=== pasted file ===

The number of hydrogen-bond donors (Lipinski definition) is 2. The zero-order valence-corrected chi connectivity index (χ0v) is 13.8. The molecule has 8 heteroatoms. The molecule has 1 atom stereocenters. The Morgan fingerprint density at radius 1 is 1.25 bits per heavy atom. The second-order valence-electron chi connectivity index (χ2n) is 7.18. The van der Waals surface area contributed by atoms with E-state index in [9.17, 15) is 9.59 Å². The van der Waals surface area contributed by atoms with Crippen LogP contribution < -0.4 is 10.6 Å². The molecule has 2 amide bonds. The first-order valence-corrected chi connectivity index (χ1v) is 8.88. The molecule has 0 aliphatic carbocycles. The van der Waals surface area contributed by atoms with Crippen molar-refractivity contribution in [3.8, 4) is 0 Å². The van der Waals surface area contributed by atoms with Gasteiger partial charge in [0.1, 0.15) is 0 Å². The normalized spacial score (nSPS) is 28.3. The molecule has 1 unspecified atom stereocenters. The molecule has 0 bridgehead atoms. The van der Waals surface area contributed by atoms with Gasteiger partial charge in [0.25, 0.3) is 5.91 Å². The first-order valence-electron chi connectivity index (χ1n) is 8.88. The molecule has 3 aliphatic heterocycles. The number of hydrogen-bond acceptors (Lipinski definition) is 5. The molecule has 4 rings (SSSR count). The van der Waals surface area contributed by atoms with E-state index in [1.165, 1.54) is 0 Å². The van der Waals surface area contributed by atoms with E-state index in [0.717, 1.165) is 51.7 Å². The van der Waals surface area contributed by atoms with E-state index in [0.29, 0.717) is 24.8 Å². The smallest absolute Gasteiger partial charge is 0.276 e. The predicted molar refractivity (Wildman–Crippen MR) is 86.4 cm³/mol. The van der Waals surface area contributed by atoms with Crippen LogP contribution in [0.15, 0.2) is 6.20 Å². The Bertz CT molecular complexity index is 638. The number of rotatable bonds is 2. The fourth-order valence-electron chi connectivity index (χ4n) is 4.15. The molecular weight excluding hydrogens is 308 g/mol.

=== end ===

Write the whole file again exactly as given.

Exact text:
The number of hydrogen-bond donors (Lipinski definition) is 2. The zero-order valence-corrected chi connectivity index (χ0v) is 13.8. The molecule has 8 heteroatoms. The molecule has 1 atom stereocenters. The Morgan fingerprint density at radius 1 is 1.25 bits per heavy atom. The second-order valence-electron chi connectivity index (χ2n) is 7.18. The van der Waals surface area contributed by atoms with E-state index in [9.17, 15) is 9.59 Å². The van der Waals surface area contributed by atoms with Crippen LogP contribution < -0.4 is 10.6 Å². The molecule has 2 amide bonds. The first-order valence-corrected chi connectivity index (χ1v) is 8.88. The molecule has 0 aliphatic carbocycles. The van der Waals surface area contributed by atoms with Crippen molar-refractivity contribution in [3.8, 4) is 0 Å². The van der Waals surface area contributed by atoms with Gasteiger partial charge in [0.1, 0.15) is 0 Å². The normalized spacial score (nSPS) is 28.3. The molecule has 1 unspecified atom stereocenters. The molecule has 0 bridgehead atoms. The van der Waals surface area contributed by atoms with Gasteiger partial charge in [0.25, 0.3) is 5.91 Å². The first-order valence-electron chi connectivity index (χ1n) is 8.88. The molecule has 3 aliphatic heterocycles. The number of hydrogen-bond acceptors (Lipinski definition) is 5. The molecule has 4 rings (SSSR count). The van der Waals surface area contributed by atoms with E-state index in [1.165, 1.54) is 0 Å². The van der Waals surface area contributed by atoms with E-state index in [0.717, 1.165) is 51.7 Å². The van der Waals surface area contributed by atoms with E-state index in [0.29, 0.717) is 24.8 Å². The smallest absolute Gasteiger partial charge is 0.276 e. The predicted molar refractivity (Wildman–Crippen MR) is 86.4 cm³/mol. The van der Waals surface area contributed by atoms with Crippen LogP contribution in [0.15, 0.2) is 6.20 Å². The Bertz CT molecular complexity index is 638. The number of rotatable bonds is 2. The fourth-order valence-electron chi connectivity index (χ4n) is 4.15. The molecular weight excluding hydrogens is 308 g/mol.